Even with a plethora of electronics such as e-readers, netbooks, and smartphones to get you through college, students could always use a little more help staying organized and on top of things. Whether you need reminding to study for that big exam or you want to upload your notes with a click of a button, here are eight apps to keep you on track this semester.
For busy students who need a little help remembering important things like project deadlines, test dates and to pay bills, reQall helps by recording what needs to get done and sends reminders. Students can organize assignments by class and arrange items by location (so if you need a library book, reQall will alert you when you’re near the library). The app is free, but the pro version will set you back $2.99.
“A student might say, ‘I need to pay my tuition on September 1’--reQall would transcribe what they said to text, automatically create a reminder and alert them via a phone notification, email or text message on September 1,” says Deb Miller, vice president of reQall.
Instead of relying on a scanner or a copy machine, Android users can scan full-page documents, images, white boards and receipts directly into their phone. DroidScan is able to recognize business cards and standard paper sizes so that your scans are the right shape and size. You can send your scans to your email, text messages and to the web for quick uploading.
For iPhone, BlackBerry and Android users who want to stay on top of their notes, web pages, pictures and voice memos for free, the Evernote app is perfect. You can access your stuff anywhere, anytime and you can sync the app with your computer, sharing info between your PC and your smartphone.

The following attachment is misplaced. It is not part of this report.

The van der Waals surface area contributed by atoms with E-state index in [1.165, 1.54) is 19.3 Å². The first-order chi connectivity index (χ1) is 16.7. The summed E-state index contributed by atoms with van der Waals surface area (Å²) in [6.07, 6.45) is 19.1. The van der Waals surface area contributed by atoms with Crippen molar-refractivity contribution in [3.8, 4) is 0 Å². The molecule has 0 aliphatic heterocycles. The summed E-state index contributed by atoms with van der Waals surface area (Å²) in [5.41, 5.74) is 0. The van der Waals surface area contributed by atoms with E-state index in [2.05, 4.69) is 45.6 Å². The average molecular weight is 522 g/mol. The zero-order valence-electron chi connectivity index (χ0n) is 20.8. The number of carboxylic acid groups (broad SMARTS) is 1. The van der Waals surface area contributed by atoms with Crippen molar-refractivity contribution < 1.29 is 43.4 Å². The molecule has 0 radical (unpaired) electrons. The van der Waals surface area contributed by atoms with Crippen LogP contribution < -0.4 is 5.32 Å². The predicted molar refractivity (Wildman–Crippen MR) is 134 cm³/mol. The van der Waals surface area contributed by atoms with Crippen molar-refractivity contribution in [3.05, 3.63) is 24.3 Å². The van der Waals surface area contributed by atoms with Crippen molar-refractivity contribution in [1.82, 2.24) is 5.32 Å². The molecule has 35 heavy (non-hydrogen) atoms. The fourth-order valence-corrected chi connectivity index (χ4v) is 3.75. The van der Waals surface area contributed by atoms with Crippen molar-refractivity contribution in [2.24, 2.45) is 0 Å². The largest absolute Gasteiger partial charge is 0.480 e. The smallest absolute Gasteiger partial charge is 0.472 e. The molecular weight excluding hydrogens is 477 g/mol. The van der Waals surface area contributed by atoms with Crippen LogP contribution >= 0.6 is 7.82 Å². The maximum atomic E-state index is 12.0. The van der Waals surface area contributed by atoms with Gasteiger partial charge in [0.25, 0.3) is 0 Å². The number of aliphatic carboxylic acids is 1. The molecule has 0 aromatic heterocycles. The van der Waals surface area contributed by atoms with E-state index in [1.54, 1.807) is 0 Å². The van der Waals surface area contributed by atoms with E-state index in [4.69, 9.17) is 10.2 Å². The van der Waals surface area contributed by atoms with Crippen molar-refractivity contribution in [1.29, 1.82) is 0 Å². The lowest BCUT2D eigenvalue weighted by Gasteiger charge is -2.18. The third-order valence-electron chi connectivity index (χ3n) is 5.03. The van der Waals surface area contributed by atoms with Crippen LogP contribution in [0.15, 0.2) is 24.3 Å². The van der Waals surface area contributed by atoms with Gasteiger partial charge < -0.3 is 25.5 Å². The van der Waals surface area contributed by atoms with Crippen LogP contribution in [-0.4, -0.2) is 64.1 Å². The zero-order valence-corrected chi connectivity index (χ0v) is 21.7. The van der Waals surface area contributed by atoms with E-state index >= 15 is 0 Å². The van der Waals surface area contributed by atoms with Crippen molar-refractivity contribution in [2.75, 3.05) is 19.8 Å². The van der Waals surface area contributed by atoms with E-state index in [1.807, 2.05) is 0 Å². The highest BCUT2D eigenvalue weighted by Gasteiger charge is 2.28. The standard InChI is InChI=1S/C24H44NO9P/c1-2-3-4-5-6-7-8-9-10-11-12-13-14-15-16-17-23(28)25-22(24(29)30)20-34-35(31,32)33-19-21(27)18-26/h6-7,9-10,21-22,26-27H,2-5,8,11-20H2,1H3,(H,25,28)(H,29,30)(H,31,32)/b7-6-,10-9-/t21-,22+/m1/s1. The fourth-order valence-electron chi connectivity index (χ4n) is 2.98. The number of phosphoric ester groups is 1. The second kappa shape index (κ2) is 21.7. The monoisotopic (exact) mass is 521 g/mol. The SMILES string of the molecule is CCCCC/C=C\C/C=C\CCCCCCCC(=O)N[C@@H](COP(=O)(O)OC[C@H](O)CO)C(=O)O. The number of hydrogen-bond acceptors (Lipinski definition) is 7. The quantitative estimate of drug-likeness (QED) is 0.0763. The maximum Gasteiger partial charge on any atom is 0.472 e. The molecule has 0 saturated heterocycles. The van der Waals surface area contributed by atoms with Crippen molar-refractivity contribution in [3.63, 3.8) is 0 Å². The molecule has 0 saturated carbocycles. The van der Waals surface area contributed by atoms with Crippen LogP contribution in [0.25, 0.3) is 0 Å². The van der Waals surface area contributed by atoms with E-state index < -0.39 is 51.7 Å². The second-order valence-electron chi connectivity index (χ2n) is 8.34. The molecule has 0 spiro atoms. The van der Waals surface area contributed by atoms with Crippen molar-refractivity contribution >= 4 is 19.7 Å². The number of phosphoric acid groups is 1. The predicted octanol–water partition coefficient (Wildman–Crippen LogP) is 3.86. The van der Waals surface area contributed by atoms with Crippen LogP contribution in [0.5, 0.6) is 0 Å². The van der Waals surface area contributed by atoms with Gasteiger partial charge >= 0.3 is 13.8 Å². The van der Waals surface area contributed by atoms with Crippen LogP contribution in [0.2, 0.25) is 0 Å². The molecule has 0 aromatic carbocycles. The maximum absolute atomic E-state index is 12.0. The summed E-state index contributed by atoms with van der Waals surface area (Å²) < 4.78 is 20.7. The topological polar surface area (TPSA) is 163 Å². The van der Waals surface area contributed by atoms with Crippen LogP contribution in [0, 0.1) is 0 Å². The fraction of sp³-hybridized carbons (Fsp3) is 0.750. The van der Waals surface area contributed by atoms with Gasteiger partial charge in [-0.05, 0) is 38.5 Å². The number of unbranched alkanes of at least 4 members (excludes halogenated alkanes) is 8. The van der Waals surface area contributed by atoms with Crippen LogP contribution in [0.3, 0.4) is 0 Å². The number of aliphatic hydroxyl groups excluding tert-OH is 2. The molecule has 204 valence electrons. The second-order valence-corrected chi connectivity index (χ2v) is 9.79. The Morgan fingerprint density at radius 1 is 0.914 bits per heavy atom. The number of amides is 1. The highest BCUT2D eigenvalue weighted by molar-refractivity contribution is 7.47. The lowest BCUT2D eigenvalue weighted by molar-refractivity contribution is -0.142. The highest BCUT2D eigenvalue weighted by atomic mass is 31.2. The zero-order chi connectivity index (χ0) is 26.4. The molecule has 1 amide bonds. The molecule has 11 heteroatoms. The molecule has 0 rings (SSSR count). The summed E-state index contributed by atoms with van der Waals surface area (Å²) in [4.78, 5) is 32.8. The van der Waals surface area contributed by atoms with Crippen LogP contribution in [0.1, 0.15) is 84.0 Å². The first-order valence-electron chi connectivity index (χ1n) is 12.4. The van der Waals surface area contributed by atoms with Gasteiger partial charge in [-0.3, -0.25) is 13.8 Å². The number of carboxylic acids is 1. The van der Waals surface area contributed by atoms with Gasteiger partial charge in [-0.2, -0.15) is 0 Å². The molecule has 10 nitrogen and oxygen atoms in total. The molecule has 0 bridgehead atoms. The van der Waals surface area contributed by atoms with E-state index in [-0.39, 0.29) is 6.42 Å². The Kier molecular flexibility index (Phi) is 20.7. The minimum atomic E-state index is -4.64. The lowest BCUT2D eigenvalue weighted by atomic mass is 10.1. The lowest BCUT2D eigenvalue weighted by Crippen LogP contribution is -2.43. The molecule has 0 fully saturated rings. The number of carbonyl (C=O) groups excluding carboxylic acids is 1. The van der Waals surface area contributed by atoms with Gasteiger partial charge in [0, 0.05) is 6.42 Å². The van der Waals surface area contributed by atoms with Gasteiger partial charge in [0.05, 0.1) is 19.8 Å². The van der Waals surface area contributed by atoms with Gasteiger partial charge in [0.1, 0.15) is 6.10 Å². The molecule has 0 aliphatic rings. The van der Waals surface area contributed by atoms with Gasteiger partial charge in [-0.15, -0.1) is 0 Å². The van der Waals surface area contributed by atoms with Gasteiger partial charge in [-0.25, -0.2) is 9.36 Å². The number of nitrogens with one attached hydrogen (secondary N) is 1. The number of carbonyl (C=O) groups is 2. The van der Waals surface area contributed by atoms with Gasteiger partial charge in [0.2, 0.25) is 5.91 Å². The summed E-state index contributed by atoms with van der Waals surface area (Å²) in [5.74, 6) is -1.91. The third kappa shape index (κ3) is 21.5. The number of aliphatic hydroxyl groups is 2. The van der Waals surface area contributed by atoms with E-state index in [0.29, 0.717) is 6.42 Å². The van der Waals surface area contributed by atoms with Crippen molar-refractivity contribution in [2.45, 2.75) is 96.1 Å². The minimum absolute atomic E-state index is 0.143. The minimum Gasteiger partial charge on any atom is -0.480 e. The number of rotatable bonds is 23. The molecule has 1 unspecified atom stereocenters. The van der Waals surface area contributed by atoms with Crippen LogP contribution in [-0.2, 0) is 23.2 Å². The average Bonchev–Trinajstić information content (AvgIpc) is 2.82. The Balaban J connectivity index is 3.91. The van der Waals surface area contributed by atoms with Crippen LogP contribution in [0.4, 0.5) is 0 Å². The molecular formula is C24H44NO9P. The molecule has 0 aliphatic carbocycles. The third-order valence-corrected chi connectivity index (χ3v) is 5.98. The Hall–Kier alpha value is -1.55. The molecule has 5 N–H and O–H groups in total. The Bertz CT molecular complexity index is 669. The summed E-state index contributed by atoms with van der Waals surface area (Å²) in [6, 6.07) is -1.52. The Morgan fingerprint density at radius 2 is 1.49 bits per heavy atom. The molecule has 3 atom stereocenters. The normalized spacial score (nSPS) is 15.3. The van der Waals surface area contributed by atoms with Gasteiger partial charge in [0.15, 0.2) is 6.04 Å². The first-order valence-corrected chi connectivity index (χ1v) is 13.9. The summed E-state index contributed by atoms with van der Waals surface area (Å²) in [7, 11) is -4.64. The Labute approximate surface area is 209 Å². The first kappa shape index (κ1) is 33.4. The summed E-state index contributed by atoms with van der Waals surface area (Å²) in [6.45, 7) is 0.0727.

Gearing up for a big exam but feel like you aren’t absorbing the subject matter by reading the textbook or your class notes? With Cram, available for BlackBerrys and iPhones for $3.99, students can use flashcards and multiple choice tests to learn the material. You can get your test score sent directly to your phone and track your test history to see your progress.
If you’re looking to get some work done outside of your dorm but need a Wi-Fi connection, this free iPhone app finds the nearest signal. Access points are filtered by location, and users will get contact info and directions to the hotspot. If you have an internet provider preference, you can see what locations are serviced by that particular provider.
For students driving home this semester, this $9.99 a month app for iPhones, Blackberrys, Androids, and GPS devices keeps them apprised of road conditions including traffic, speed traps, red light cameras, school zones and dangerous intersections.
“One of the immediate benefits to the driver is if you pay attention, you’re not going to break any traffic laws,” says Joe Scott, founder and CEO of PhantomALERT. “The beauty of PhantomALERT is that it always tells you to slow down and pay attention. It makes you a safer and more alert driver.”
Have a hankering for something other than dining hall food? With this free app for iPhones, students can use the app’s GPS to find restaurants nearby and allows you to filter your choices by location, type of food, and price. You can also compare restaurant reviews with your friends and see restaurant ratings from newspapers, bloggers, and foodies like you.
For students who want to see exactly where their money goes each month, the PocketMoney app for iPhone users lays it all out. Tracking multiple accounts (checking, credit cards, savings), keeping up with your budget, and looking at your personal expense reports (complete with pie charts) has never been easier. The app, which costs for $4.99, protects personal info with a PIN and has the option of emailing new transactions to a third party (like your parents) to keep them in the loop.
Let’s face it: it can be hard for college students to stay on top of their courses, extracurricular activities and finances. Luckily, we found seven apps that help students stay on track—both academically and financially.